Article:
Talk to enough developers and you'll hear the same line: Apple users pay more for stuff than their Android equivalents. As a result, there's a ton of games that gets developed for iOS first, or iOS exclusively.
So if you have doubled down on the Apple ecosystem: good news, because there's some solid strategy games that Android fans don't have just yet. Here's 10.
Here's an example where Android users don't quite get the full experience. The original Frozen Synapse is available in all its glory on iPhone and iPad, but Android users have to settle for the inferior Frozen Synapse Prime. Prime does look a little better, but it's less charming, clunkier, and the UI isn't helpful.
Fortunately, Apple users can simply buy the original. It works just fine on phones, but the tablet offers the best experience by far.
If you're on Android, you can get a version of Agricola, but it's not the proper thing. Agricola: All Creatures Great and Small is a two-player version of the classic worker placement game, while the iOS version of Agricola is the real deal, with solo series play and online modes.
Klei's turn-based spy roguelike is only available on iPad, and absolutely not available on Android. Which is a shame, since it's a fantastic mix of XCOM, Splinter Cell and roguelikes, with some great difficulty customisations.
Beyond that, it's everything you would expect from the PC version. It's only $8 as well, which is an insane bargain given what you're getting.
Image: Board Game Geek
While you can get the card game inspired by Puerto Rico on Android, the original board game (or at least a HD version) is only available on iOS. Which is weird, given that the developer of Puerto Rico HD is the same team responsible for San Juan, but anyway.
Puerto Rico on iPad has a relatively crisp interface, a reasonable tutorial for those who need a ctach up and pass and play modes, as well as AI if you don't or can't play online.
It's the most you'll pay upfront for an iPad game, and it'll never appear on sale as frequently as its PC brethren. But as far as board games go - which you could class Civ as these days - it's the best title you can get on iPad.
The developers announced that they were looking at "other platforms", which could have possibly meant the Kindle or Apple TV, but don't expect an Android port any time in the future. You'll also get a slightly better experience with a stylus, although I don't blame you if you feel like you've donated enough to the throne of Apple already.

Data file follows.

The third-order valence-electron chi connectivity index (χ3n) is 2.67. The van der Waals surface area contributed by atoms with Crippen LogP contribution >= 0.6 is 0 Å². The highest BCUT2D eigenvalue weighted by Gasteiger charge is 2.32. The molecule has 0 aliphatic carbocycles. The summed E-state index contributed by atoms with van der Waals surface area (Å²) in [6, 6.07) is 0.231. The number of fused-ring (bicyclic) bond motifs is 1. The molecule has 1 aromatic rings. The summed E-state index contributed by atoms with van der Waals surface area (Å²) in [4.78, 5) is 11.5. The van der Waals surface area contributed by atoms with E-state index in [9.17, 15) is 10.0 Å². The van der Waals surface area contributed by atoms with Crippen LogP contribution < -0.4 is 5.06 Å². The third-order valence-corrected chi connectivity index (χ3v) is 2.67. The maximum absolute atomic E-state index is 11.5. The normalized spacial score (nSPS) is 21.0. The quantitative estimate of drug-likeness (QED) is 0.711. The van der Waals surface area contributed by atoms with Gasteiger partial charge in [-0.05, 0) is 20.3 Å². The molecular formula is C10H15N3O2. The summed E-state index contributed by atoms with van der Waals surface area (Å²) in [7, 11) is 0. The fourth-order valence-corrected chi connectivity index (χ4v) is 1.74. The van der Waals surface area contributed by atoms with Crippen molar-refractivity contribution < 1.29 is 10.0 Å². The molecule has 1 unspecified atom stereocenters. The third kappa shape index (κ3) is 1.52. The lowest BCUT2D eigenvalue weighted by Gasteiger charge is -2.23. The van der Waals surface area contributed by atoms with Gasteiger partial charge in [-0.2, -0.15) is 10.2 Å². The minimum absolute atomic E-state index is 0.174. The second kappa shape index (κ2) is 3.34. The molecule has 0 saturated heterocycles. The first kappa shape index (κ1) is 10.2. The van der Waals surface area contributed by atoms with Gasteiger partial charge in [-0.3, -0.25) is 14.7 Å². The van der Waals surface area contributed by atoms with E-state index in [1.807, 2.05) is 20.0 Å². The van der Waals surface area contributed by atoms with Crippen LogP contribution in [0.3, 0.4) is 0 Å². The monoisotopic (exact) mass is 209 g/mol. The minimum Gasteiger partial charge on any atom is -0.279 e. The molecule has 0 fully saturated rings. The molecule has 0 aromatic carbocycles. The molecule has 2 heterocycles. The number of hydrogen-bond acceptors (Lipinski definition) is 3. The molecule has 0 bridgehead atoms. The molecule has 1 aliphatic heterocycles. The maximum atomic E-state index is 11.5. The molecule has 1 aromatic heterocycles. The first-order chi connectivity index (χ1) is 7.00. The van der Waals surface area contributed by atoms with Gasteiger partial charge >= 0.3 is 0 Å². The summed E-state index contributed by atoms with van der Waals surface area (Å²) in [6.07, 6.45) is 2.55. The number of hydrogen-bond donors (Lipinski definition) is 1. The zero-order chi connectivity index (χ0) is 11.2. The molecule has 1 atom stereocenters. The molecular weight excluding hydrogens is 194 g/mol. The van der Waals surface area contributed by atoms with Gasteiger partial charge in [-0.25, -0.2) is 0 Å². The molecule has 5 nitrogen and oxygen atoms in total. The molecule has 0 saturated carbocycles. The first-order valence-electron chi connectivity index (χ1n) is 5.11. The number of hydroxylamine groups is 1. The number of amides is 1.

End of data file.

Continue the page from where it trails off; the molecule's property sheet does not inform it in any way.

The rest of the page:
I wouldn't try playing this on an older device, but if you've got one of the more recent iPads then you can have a full Total War experience - rather than the Total War Battles game on Android which doesn't really play out like a Total War game at all.
The one kicker is that the touch controls take a little getting used to. The game is optimised for the 5th generation of iPads as well, if you own one of those, although it will run on any iPad Pro or any iPad mini 2 or newer.
The Aussie-made crowdfunded board game, after years on PC and consoles, has finally made its way to its natural home. It's not on Android, and it's best played on the larger screen of the iPad.
It looks smashing on the higher end iPhones though. The only kicker is that the game's IAP model might turn some users off - board game players tend to prefer to buy everything upfront. But the low barrier for entry is great if you're looking for a bunch of new games before going on a flight or a long trip.
Warlock of Firetop Mountain
Warlock of Firetop Mountain comes courtesy of Tin Man Games, the Aussie studio responsible for translating Fighting Fantasy and other gamebooks into video games. Warlock hit Steam a couple of years ago, and Tin Man brought Warlock of Firetop Mountain to iOS earlier this year.
I'm calling Warlock of Firetop Mountain out because it adds extra layers that you don't normally get from a digital gamebook. There's turn-based combat and an isometric perspective that adds a board game feel, although the crux of the game is a choose-your-own-adventure.
Just beware that the game has a bit of a Dragon's Lair element: you will die, and you're supposed to. Know that going in, and you'll have a much better time. (Update: Tin Man Games has confirmed that they have "no plans" to bring Warlock to Android at this stage.)
The card game about profiteering from archaeological expeditions, Lost Cities found its way to iOS five years ago but its developers have steadfastly refused to bring the game to Android.
"We love what we do and we do what we love. And that's developing for iOS and OS X," TheCodingMonkeys wrote on their website.
The game has four different AI opponents if you can't find someone online, and online matchmaking isn't region locked to make finding opponents easier. Beyond that, it's a clean adaptation of the two-player classic, with a straightforward interface that works well on phones or tablets.
I never played Warlords Classic back in the day - I was only a couple of years old, and when I started getting into strategy games it was the era of C&C, StarCraft and Total Annihilation. But gamers from a generation past can relive a bit of nostalgia with Warlords Classic, which runs very nicely on an iPhone or iPad.
This isn't the kind of game you could fly through on the toilet: full matches of Warlords can take a few hours. But if the slow strategic pace is your cup of tea, you can enjoy Warlords in all its glory on the couch - which is a much nicer experience than mucking about with DOSBox.